Money Doesn’t Motivate
Today’s workforce is interested in more than just “a bigger buck.” Point blank: they want fulfillment from their work.
Organizations can’t afford to ignore the cultural education brought about by the pandemic and viral social justice movements such as Black Lives Matter, Stop Asian Hate, Amazon unionization efforts, the IATSE strike, and abortion rights and mental health movements (highlighted by athletes Naomi Osaka and Simone Biles), among others.
In a world demanding conversations around issues of injustice, wellbeing, and a level playing field, there is a longstanding lack of belonging and mobility across the corporate landscape that has forced employees to reimagine how they should prioritize their careers. It is no longer enough to have a paycheck that covers the bills: careers should also directly support personal growth, work/life balance, and access to opportunities.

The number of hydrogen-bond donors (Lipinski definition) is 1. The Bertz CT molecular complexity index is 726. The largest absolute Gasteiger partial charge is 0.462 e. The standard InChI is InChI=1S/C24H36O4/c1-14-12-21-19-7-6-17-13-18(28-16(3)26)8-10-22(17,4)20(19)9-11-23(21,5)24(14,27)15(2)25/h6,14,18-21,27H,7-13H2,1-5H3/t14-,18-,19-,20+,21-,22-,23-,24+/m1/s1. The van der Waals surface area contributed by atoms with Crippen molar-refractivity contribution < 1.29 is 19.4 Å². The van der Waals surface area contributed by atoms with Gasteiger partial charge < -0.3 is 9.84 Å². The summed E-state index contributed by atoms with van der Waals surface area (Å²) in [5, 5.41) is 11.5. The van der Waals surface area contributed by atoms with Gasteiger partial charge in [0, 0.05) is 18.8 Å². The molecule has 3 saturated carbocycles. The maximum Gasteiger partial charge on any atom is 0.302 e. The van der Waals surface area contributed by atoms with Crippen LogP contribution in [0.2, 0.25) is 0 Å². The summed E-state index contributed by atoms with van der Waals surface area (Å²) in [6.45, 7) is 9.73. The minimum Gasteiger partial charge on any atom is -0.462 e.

If they don’t feel valued, supported, and encouraged to thrive, no amount of money is going to keep employees still for very long.
And this isn’t just true for millennials. It turns out “carrots and sticks” (i.e., incentives and consequences, raises/bonuses and write-ups, etc.) have never been all that effective for motivating employee engagement. What is effective? According to leading social scientists, “autonomy, mastery, and purpose.”
Consider that: the “Great Reshuffle” isn’t an out-of-the-blue consequence of the pandemic, but a movement that has been in the making for years.
When the world went on pause, and a large group of people were given the time and headspace to reassess their priorities and personal desires, many found they were more creative and more motivated, just perhaps not in the ways that were being demanded of them prior to the shutdown.
Why? As people were laid off from their jobs or found their organization minimizing or pivoting directives, they followed what came to them instinctually: their strengths and their passions.